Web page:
The families survived nevertheless and in 1938 with the assistance of educator Emma Akin, several textbooks were creatd as teaching aides to the black children in segregated Oklahoma. Two of these books are in my own personal library and recently while sharing this informaion on another blog more questions arose for me.
Unlike Dick & Jane the fictional characters from whom several generations learned to read, several children in this rural community learned to read from Johnnie Mae and Floyd, and Clara Bell and Harold. And these were real children whose lives were depicted in real photos in the school reader. Two of the books, Negro Boys & Girls and Gifts are shown here. The children, some members of their families as well as the staff of the Dunbar and Wheatley Schools were reflected in these books.
What is found inside the books is a close up look at the community of children and adults in this small Oklahoma town. The books are a treasure and having two of the four books in my personal library, I thought I would share some of the images on this blog. The names of many who reflected in the books are as follows:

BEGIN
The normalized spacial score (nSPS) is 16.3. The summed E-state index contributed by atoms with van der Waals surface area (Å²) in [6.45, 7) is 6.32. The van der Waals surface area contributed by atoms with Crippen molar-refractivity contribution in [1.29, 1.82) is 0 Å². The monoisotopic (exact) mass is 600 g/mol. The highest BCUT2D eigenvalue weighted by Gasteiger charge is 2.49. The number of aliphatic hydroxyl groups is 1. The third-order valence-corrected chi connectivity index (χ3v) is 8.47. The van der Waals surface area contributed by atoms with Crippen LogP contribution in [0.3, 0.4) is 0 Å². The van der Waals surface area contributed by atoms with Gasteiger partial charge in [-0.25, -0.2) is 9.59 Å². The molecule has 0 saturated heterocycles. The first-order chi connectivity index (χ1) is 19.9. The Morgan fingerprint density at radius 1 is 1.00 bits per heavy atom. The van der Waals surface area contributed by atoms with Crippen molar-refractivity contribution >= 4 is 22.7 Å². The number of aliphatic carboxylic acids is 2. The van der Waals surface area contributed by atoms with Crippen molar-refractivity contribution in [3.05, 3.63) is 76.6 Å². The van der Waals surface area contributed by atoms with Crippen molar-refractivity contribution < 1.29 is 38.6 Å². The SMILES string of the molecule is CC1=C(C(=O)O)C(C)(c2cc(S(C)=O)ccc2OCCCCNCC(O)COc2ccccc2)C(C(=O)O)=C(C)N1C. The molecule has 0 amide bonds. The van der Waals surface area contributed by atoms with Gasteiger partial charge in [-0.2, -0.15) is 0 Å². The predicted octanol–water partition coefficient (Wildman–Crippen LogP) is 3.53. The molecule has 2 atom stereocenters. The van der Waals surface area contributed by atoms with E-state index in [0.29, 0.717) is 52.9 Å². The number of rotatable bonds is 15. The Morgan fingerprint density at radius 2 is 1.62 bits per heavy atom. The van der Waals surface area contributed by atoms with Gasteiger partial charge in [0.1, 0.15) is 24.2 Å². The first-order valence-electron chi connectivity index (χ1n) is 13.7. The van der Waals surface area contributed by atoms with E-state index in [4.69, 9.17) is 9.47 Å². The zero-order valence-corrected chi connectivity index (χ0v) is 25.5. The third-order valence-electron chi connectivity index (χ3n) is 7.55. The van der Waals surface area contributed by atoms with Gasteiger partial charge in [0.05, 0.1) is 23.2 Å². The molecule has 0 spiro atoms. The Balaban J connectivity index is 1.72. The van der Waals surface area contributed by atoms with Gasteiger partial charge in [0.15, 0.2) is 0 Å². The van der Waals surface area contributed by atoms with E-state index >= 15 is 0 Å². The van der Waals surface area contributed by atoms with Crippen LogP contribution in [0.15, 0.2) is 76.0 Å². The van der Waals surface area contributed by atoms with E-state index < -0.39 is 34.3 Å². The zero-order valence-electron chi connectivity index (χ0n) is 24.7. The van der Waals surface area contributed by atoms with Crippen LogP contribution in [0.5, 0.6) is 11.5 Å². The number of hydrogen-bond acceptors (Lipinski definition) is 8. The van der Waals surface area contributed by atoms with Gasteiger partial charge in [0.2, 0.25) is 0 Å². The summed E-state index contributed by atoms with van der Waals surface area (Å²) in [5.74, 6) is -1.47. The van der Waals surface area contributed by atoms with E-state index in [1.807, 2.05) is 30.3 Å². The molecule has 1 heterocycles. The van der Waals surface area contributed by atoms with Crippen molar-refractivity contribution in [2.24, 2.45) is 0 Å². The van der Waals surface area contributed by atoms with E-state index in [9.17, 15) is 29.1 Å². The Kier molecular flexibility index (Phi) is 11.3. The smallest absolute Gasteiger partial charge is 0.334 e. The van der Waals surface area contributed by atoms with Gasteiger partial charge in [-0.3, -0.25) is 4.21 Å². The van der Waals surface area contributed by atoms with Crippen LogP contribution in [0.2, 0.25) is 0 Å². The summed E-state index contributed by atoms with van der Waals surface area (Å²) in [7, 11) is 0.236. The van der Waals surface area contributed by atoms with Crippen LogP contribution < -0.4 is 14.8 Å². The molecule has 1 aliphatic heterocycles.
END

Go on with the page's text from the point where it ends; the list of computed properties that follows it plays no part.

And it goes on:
From Negro Boys & Girls
Teacher & Prinicipal: Gretchen P. Johnson, Primary Teacher, & Joe S. Johnson Principal
Children: Clara Bell Birt, Richard Birt, Clara Ever White, Floyd White, Harold Adams, Betty Jean Brown, Rosa Lee Gallaway, Annabelle Richardson, Geraldine Richardson
Parents: Mrs. James White, Mrs. Grechen P. Johnson, Mrs. Clara Brown, and Mr. C.C. McIntosh
It is not known if the parents of any of these children were Dawes Enrollees, but noting by the surnames there may have been a possibility.
Dunbar School Staff: Mr. & Mrs. Joe S. Johnson
Jeanes Teacher Supervisor: Miss Willa Green, Creek County Oklahoma
Children: Clara Bell Birt, Harold Adams, floyd White, Johnnie Mae White, Willie C. Taylor twins Betty and Burnett
The books were published in 1938, and the photos were taken by "That Man Stone Company".
Could some of the children whose faces were used in the book, still be living today?
They would be in their late 70s today. It would be wonderful to find some of them, and to learn more about the experience of these young children and how their lives unfolded in this segregated Oklahoma town.